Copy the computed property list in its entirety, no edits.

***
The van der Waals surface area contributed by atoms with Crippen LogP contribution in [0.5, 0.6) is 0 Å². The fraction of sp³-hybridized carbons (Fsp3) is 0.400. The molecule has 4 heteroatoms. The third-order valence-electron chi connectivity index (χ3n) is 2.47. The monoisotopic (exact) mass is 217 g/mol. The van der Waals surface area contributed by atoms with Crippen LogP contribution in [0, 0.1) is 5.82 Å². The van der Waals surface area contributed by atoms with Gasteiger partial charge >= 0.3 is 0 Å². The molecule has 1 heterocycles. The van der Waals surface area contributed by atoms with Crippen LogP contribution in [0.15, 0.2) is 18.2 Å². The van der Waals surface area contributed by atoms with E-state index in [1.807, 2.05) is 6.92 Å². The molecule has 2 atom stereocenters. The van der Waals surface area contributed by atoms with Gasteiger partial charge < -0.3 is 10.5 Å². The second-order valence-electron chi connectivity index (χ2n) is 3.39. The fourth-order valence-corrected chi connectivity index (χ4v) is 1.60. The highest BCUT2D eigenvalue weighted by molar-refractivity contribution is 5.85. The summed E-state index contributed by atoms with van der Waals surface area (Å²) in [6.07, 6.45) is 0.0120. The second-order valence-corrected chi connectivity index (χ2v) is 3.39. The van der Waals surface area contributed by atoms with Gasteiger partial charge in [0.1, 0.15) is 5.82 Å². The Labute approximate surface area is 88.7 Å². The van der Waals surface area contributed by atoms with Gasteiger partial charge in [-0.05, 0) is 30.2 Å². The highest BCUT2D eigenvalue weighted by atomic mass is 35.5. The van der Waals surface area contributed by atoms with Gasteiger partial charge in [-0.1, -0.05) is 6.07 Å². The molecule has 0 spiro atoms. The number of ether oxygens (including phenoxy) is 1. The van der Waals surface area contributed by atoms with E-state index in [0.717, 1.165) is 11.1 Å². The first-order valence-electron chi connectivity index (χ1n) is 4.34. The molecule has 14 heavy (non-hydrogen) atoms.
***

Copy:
The van der Waals surface area contributed by atoms with Crippen LogP contribution in [0.5, 0.6) is 0 Å². The fraction of sp³-hybridized carbons (Fsp3) is 0.400. The molecule has 4 heteroatoms. The third-order valence-electron chi connectivity index (χ3n) is 2.47. The monoisotopic (exact) mass is 217 g/mol. The van der Waals surface area contributed by atoms with Crippen LogP contribution in [0, 0.1) is 5.82 Å². The van der Waals surface area contributed by atoms with Gasteiger partial charge >= 0.3 is 0 Å². The molecule has 1 heterocycles. The van der Waals surface area contributed by atoms with Crippen LogP contribution in [0.15, 0.2) is 18.2 Å². The van der Waals surface area contributed by atoms with E-state index in [1.807, 2.05) is 6.92 Å². The molecule has 2 atom stereocenters. The van der Waals surface area contributed by atoms with Gasteiger partial charge < -0.3 is 10.5 Å². The second-order valence-electron chi connectivity index (χ2n) is 3.39. The fourth-order valence-corrected chi connectivity index (χ4v) is 1.60. The highest BCUT2D eigenvalue weighted by molar-refractivity contribution is 5.85. The summed E-state index contributed by atoms with van der Waals surface area (Å²) in [6.07, 6.45) is 0.0120. The second-order valence-corrected chi connectivity index (χ2v) is 3.39. The van der Waals surface area contributed by atoms with Gasteiger partial charge in [0.1, 0.15) is 5.82 Å². The Labute approximate surface area is 88.7 Å². The van der Waals surface area contributed by atoms with Gasteiger partial charge in [-0.05, 0) is 30.2 Å². The highest BCUT2D eigenvalue weighted by atomic mass is 35.5. The van der Waals surface area contributed by atoms with Gasteiger partial charge in [-0.1, -0.05) is 6.07 Å². The molecule has 0 spiro atoms. The number of ether oxygens (including phenoxy) is 1. The van der Waals surface area contributed by atoms with E-state index in [0.717, 1.165) is 11.1 Å². The first-order valence-electron chi connectivity index (χ1n) is 4.34. The molecule has 14 heavy (non-hydrogen) atoms.